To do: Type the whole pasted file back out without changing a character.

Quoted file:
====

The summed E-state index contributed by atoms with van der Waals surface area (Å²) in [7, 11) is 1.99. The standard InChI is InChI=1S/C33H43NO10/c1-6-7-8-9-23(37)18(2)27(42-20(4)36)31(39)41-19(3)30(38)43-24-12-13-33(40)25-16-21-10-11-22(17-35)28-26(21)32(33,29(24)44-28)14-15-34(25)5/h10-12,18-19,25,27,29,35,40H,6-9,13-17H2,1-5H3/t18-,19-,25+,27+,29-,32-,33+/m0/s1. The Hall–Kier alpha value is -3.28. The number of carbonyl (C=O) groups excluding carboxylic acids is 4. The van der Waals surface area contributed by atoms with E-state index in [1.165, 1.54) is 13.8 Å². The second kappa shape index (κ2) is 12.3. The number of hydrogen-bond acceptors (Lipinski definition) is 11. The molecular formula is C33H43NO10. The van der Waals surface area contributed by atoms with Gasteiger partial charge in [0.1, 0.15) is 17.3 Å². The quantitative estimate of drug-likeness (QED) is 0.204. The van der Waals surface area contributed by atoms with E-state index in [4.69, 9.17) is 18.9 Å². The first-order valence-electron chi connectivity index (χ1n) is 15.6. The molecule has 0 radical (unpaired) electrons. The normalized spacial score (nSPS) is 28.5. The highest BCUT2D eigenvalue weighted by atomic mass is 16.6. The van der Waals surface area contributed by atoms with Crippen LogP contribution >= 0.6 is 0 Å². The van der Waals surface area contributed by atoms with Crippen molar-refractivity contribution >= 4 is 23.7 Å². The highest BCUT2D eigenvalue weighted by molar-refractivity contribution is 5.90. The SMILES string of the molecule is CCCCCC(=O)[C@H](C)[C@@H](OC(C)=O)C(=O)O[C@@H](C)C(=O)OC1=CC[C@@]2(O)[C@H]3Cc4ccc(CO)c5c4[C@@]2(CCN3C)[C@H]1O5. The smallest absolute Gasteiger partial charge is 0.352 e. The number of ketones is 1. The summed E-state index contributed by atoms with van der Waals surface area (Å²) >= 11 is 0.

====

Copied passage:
The summed E-state index contributed by atoms with van der Waals surface area (Å²) in [7, 11) is 1.99. The standard InChI is InChI=1S/C33H43NO10/c1-6-7-8-9-23(37)18(2)27(42-20(4)36)31(39)41-19(3)30(38)43-24-12-13-33(40)25-16-21-10-11-22(17-35)28-26(21)32(33,29(24)44-28)14-15-34(25)5/h10-12,18-19,25,27,29,35,40H,6-9,13-17H2,1-5H3/t18-,19-,25+,27+,29-,32-,33+/m0/s1. The Hall–Kier alpha value is -3.28. The number of carbonyl (C=O) groups excluding carboxylic acids is 4. The van der Waals surface area contributed by atoms with E-state index in [1.165, 1.54) is 13.8 Å². The second kappa shape index (κ2) is 12.3. The number of hydrogen-bond acceptors (Lipinski definition) is 11. The molecular formula is C33H43NO10. The van der Waals surface area contributed by atoms with Gasteiger partial charge in [0.1, 0.15) is 17.3 Å². The quantitative estimate of drug-likeness (QED) is 0.204. The van der Waals surface area contributed by atoms with E-state index in [4.69, 9.17) is 18.9 Å². The first-order valence-electron chi connectivity index (χ1n) is 15.6. The molecule has 0 radical (unpaired) electrons. The normalized spacial score (nSPS) is 28.5. The highest BCUT2D eigenvalue weighted by atomic mass is 16.6. The van der Waals surface area contributed by atoms with Crippen LogP contribution >= 0.6 is 0 Å². The van der Waals surface area contributed by atoms with Crippen molar-refractivity contribution >= 4 is 23.7 Å². The highest BCUT2D eigenvalue weighted by molar-refractivity contribution is 5.90. The SMILES string of the molecule is CCCCCC(=O)[C@H](C)[C@@H](OC(C)=O)C(=O)O[C@@H](C)C(=O)OC1=CC[C@@]2(O)[C@H]3Cc4ccc(CO)c5c4[C@@]2(CCN3C)[C@H]1O5. The smallest absolute Gasteiger partial charge is 0.352 e. The number of ketones is 1. The summed E-state index contributed by atoms with van der Waals surface area (Å²) >= 11 is 0.